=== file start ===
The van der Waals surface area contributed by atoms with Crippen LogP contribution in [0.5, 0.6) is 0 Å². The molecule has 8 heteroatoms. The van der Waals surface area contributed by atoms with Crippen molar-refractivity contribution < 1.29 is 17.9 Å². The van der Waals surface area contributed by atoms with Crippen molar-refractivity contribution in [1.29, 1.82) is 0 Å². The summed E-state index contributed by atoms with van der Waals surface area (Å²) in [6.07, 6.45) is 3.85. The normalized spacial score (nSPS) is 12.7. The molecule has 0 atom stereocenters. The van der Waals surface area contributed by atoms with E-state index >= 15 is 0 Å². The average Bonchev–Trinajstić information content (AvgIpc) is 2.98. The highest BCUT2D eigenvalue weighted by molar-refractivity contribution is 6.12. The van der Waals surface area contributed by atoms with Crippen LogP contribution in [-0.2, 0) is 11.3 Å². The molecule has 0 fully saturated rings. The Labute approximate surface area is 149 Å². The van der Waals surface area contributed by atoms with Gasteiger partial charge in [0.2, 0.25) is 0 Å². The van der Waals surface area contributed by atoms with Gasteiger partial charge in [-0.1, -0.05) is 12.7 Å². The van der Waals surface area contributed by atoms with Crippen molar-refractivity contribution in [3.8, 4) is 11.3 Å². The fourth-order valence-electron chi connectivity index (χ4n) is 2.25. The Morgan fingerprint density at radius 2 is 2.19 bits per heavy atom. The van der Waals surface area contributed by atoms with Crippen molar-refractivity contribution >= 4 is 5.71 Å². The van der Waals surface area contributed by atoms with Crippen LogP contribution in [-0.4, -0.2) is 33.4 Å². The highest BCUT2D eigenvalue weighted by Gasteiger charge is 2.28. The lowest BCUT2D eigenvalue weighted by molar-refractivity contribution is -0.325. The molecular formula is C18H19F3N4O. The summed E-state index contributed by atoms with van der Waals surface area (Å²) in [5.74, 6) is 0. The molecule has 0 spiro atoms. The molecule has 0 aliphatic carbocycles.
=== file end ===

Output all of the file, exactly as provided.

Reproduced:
The van der Waals surface area contributed by atoms with Crippen LogP contribution in [0.5, 0.6) is 0 Å². The molecule has 8 heteroatoms. The van der Waals surface area contributed by atoms with Crippen molar-refractivity contribution < 1.29 is 17.9 Å². The van der Waals surface area contributed by atoms with Crippen molar-refractivity contribution in [1.29, 1.82) is 0 Å². The summed E-state index contributed by atoms with van der Waals surface area (Å²) in [6.07, 6.45) is 3.85. The normalized spacial score (nSPS) is 12.7. The molecule has 0 atom stereocenters. The van der Waals surface area contributed by atoms with E-state index >= 15 is 0 Å². The average Bonchev–Trinajstić information content (AvgIpc) is 2.98. The highest BCUT2D eigenvalue weighted by molar-refractivity contribution is 6.12. The van der Waals surface area contributed by atoms with Crippen LogP contribution in [-0.2, 0) is 11.3 Å². The molecule has 0 fully saturated rings. The Labute approximate surface area is 149 Å². The van der Waals surface area contributed by atoms with Gasteiger partial charge in [0.2, 0.25) is 0 Å². The van der Waals surface area contributed by atoms with Gasteiger partial charge in [-0.1, -0.05) is 12.7 Å². The van der Waals surface area contributed by atoms with Crippen molar-refractivity contribution in [3.8, 4) is 11.3 Å². The fourth-order valence-electron chi connectivity index (χ4n) is 2.25. The Morgan fingerprint density at radius 2 is 2.19 bits per heavy atom. The van der Waals surface area contributed by atoms with Crippen molar-refractivity contribution >= 4 is 5.71 Å². The van der Waals surface area contributed by atoms with Crippen LogP contribution in [-0.4, -0.2) is 33.4 Å². The highest BCUT2D eigenvalue weighted by Gasteiger charge is 2.28. The lowest BCUT2D eigenvalue weighted by molar-refractivity contribution is -0.325. The molecular formula is C18H19F3N4O. The summed E-state index contributed by atoms with van der Waals surface area (Å²) in [5.74, 6) is 0. The molecule has 0 spiro atoms. The molecule has 0 aliphatic carbocycles.